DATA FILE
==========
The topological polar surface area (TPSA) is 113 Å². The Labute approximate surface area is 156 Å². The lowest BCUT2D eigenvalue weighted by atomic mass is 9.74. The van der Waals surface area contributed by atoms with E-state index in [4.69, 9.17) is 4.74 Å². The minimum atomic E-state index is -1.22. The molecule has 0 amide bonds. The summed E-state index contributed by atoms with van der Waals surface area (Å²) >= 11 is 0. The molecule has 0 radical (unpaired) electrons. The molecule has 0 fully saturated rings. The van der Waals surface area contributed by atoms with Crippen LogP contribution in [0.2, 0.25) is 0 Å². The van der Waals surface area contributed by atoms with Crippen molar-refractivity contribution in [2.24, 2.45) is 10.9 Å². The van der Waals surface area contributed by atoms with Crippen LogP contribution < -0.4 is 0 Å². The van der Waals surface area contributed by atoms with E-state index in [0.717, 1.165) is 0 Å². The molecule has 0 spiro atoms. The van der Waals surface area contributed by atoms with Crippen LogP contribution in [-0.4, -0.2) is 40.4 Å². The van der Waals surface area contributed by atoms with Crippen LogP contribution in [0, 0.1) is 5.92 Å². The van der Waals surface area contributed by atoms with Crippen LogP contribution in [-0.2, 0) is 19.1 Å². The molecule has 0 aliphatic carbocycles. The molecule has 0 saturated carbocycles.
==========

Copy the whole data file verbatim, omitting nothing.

The topological polar surface area (TPSA) is 113 Å². The Labute approximate surface area is 156 Å². The lowest BCUT2D eigenvalue weighted by atomic mass is 9.74. The van der Waals surface area contributed by atoms with E-state index in [4.69, 9.17) is 4.74 Å². The minimum atomic E-state index is -1.22. The molecule has 0 amide bonds. The summed E-state index contributed by atoms with van der Waals surface area (Å²) >= 11 is 0. The molecule has 0 radical (unpaired) electrons. The molecule has 0 fully saturated rings. The van der Waals surface area contributed by atoms with Crippen LogP contribution in [0.2, 0.25) is 0 Å². The van der Waals surface area contributed by atoms with Crippen molar-refractivity contribution in [2.24, 2.45) is 10.9 Å². The van der Waals surface area contributed by atoms with Crippen LogP contribution < -0.4 is 0 Å². The van der Waals surface area contributed by atoms with E-state index in [0.717, 1.165) is 0 Å². The molecule has 0 spiro atoms. The van der Waals surface area contributed by atoms with Crippen LogP contribution in [-0.4, -0.2) is 40.4 Å². The van der Waals surface area contributed by atoms with Crippen LogP contribution in [0, 0.1) is 5.92 Å². The van der Waals surface area contributed by atoms with Crippen LogP contribution in [-0.2, 0) is 19.1 Å². The molecule has 0 aliphatic carbocycles. The molecule has 0 saturated carbocycles.